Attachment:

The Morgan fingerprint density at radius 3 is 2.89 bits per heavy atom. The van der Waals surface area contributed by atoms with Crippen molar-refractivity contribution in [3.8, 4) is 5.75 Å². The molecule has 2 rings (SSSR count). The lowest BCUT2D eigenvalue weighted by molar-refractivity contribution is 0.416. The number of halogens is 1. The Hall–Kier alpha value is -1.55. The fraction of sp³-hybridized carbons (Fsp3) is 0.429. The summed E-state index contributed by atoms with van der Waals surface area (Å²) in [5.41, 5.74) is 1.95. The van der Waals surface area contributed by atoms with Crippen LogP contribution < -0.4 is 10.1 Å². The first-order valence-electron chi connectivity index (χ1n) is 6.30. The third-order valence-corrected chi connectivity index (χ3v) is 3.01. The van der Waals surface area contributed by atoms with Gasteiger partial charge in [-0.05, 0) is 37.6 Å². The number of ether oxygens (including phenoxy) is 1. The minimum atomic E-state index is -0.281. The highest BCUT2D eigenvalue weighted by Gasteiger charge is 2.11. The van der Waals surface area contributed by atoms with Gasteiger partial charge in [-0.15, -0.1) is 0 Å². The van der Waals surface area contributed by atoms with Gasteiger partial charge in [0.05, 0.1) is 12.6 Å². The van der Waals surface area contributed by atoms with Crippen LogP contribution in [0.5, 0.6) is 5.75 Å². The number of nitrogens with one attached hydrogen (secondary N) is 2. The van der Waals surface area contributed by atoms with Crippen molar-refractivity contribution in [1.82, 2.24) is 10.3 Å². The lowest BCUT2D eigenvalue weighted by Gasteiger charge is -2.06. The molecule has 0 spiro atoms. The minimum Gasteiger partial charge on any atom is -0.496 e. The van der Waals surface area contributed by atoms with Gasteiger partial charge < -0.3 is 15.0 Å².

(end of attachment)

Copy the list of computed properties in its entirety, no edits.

The Morgan fingerprint density at radius 3 is 2.89 bits per heavy atom. The van der Waals surface area contributed by atoms with Crippen molar-refractivity contribution in [3.8, 4) is 5.75 Å². The molecule has 2 rings (SSSR count). The lowest BCUT2D eigenvalue weighted by molar-refractivity contribution is 0.416. The number of halogens is 1. The Hall–Kier alpha value is -1.55. The fraction of sp³-hybridized carbons (Fsp3) is 0.429. The summed E-state index contributed by atoms with van der Waals surface area (Å²) in [5.41, 5.74) is 1.95. The van der Waals surface area contributed by atoms with Crippen LogP contribution < -0.4 is 10.1 Å². The first-order valence-electron chi connectivity index (χ1n) is 6.30. The third-order valence-corrected chi connectivity index (χ3v) is 3.01. The van der Waals surface area contributed by atoms with Gasteiger partial charge in [-0.05, 0) is 37.6 Å². The number of ether oxygens (including phenoxy) is 1. The minimum atomic E-state index is -0.281. The highest BCUT2D eigenvalue weighted by Gasteiger charge is 2.11. The van der Waals surface area contributed by atoms with Gasteiger partial charge in [-0.15, -0.1) is 0 Å². The van der Waals surface area contributed by atoms with Gasteiger partial charge in [0.05, 0.1) is 12.6 Å². The van der Waals surface area contributed by atoms with Crippen LogP contribution in [0.5, 0.6) is 5.75 Å². The number of nitrogens with one attached hydrogen (secondary N) is 2. The van der Waals surface area contributed by atoms with Crippen molar-refractivity contribution in [1.82, 2.24) is 10.3 Å². The lowest BCUT2D eigenvalue weighted by Gasteiger charge is -2.06. The molecule has 0 spiro atoms. The minimum Gasteiger partial charge on any atom is -0.496 e. The van der Waals surface area contributed by atoms with Gasteiger partial charge < -0.3 is 15.0 Å².